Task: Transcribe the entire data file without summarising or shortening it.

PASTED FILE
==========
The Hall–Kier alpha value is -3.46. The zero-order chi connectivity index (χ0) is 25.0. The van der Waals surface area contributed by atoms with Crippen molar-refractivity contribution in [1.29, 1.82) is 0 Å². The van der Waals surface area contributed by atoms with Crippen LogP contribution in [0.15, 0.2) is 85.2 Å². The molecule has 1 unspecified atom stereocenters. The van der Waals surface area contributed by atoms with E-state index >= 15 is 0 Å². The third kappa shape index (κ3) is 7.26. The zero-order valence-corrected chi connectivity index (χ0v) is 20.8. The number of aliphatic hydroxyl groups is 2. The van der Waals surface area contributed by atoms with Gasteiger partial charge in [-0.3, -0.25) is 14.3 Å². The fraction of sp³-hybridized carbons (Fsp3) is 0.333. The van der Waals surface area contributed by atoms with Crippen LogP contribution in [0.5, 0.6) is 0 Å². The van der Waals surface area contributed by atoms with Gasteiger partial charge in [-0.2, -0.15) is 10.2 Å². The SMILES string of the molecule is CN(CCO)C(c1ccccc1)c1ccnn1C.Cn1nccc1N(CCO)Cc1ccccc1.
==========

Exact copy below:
The Hall–Kier alpha value is -3.46. The zero-order chi connectivity index (χ0) is 25.0. The van der Waals surface area contributed by atoms with Crippen molar-refractivity contribution in [1.29, 1.82) is 0 Å². The van der Waals surface area contributed by atoms with Crippen LogP contribution in [0.15, 0.2) is 85.2 Å². The molecule has 1 unspecified atom stereocenters. The van der Waals surface area contributed by atoms with E-state index >= 15 is 0 Å². The third kappa shape index (κ3) is 7.26. The zero-order valence-corrected chi connectivity index (χ0v) is 20.8. The number of aliphatic hydroxyl groups is 2. The van der Waals surface area contributed by atoms with Gasteiger partial charge in [-0.3, -0.25) is 14.3 Å². The fraction of sp³-hybridized carbons (Fsp3) is 0.333. The van der Waals surface area contributed by atoms with Crippen LogP contribution in [0.5, 0.6) is 0 Å². The van der Waals surface area contributed by atoms with Gasteiger partial charge in [-0.2, -0.15) is 10.2 Å². The SMILES string of the molecule is CN(CCO)C(c1ccccc1)c1ccnn1C.Cn1nccc1N(CCO)Cc1ccccc1.